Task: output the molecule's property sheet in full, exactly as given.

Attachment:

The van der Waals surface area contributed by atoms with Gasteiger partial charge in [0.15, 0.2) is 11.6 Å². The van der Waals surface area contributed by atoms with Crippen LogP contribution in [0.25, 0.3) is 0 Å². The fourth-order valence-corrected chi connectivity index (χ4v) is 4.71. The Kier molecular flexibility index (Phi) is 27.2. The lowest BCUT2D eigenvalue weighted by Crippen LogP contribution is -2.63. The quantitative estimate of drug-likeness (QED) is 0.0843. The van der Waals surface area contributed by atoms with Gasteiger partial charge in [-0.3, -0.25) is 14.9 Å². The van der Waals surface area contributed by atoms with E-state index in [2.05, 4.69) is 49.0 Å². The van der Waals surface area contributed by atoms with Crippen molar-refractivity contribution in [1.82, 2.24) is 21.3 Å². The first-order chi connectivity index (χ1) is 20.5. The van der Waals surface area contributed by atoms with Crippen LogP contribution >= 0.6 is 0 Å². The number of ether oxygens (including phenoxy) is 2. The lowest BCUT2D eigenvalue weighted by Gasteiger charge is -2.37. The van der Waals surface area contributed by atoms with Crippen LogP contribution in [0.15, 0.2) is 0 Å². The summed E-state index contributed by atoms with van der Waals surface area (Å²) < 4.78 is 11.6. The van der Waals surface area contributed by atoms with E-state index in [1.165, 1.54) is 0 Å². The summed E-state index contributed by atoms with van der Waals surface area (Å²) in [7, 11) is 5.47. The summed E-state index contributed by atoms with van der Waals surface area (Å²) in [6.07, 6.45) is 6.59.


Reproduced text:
The van der Waals surface area contributed by atoms with Gasteiger partial charge in [0.15, 0.2) is 11.6 Å². The van der Waals surface area contributed by atoms with Crippen LogP contribution in [0.25, 0.3) is 0 Å². The fourth-order valence-corrected chi connectivity index (χ4v) is 4.71. The Kier molecular flexibility index (Phi) is 27.2. The lowest BCUT2D eigenvalue weighted by Crippen LogP contribution is -2.63. The quantitative estimate of drug-likeness (QED) is 0.0843. The van der Waals surface area contributed by atoms with Gasteiger partial charge in [-0.3, -0.25) is 14.9 Å². The van der Waals surface area contributed by atoms with E-state index in [2.05, 4.69) is 49.0 Å². The van der Waals surface area contributed by atoms with Crippen molar-refractivity contribution in [1.82, 2.24) is 21.3 Å². The first-order chi connectivity index (χ1) is 20.5. The van der Waals surface area contributed by atoms with Crippen LogP contribution >= 0.6 is 0 Å². The number of ether oxygens (including phenoxy) is 2. The lowest BCUT2D eigenvalue weighted by Gasteiger charge is -2.37. The van der Waals surface area contributed by atoms with Crippen LogP contribution in [0.15, 0.2) is 0 Å². The summed E-state index contributed by atoms with van der Waals surface area (Å²) < 4.78 is 11.6. The van der Waals surface area contributed by atoms with E-state index in [1.165, 1.54) is 0 Å². The summed E-state index contributed by atoms with van der Waals surface area (Å²) in [7, 11) is 5.47. The summed E-state index contributed by atoms with van der Waals surface area (Å²) in [6.07, 6.45) is 6.59.